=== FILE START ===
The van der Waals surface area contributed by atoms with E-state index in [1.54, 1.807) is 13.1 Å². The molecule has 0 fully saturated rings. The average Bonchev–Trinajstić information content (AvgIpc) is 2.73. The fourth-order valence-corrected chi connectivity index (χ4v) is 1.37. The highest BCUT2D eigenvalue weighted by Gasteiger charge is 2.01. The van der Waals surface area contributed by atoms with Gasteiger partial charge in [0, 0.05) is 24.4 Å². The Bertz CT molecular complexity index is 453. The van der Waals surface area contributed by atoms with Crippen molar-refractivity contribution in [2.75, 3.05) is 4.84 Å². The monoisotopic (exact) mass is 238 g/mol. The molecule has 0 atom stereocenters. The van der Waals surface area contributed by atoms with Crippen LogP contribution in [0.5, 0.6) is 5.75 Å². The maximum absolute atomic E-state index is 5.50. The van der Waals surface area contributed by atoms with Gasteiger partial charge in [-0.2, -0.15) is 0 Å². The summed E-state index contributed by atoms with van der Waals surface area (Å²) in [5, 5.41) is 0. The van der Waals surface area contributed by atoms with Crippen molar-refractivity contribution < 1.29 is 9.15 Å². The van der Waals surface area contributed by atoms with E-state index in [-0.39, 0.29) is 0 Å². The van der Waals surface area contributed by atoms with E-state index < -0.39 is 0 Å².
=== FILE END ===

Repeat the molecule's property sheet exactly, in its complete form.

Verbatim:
The van der Waals surface area contributed by atoms with E-state index in [1.54, 1.807) is 13.1 Å². The molecule has 0 fully saturated rings. The average Bonchev–Trinajstić information content (AvgIpc) is 2.73. The fourth-order valence-corrected chi connectivity index (χ4v) is 1.37. The highest BCUT2D eigenvalue weighted by Gasteiger charge is 2.01. The van der Waals surface area contributed by atoms with Gasteiger partial charge in [0, 0.05) is 24.4 Å². The Bertz CT molecular complexity index is 453. The van der Waals surface area contributed by atoms with Crippen molar-refractivity contribution in [2.75, 3.05) is 4.84 Å². The monoisotopic (exact) mass is 238 g/mol. The molecule has 0 atom stereocenters. The van der Waals surface area contributed by atoms with Crippen LogP contribution in [0.5, 0.6) is 5.75 Å². The maximum absolute atomic E-state index is 5.50. The van der Waals surface area contributed by atoms with Gasteiger partial charge in [-0.2, -0.15) is 0 Å². The summed E-state index contributed by atoms with van der Waals surface area (Å²) in [5, 5.41) is 0. The van der Waals surface area contributed by atoms with Crippen molar-refractivity contribution < 1.29 is 9.15 Å². The van der Waals surface area contributed by atoms with E-state index in [-0.39, 0.29) is 0 Å². The van der Waals surface area contributed by atoms with E-state index < -0.39 is 0 Å².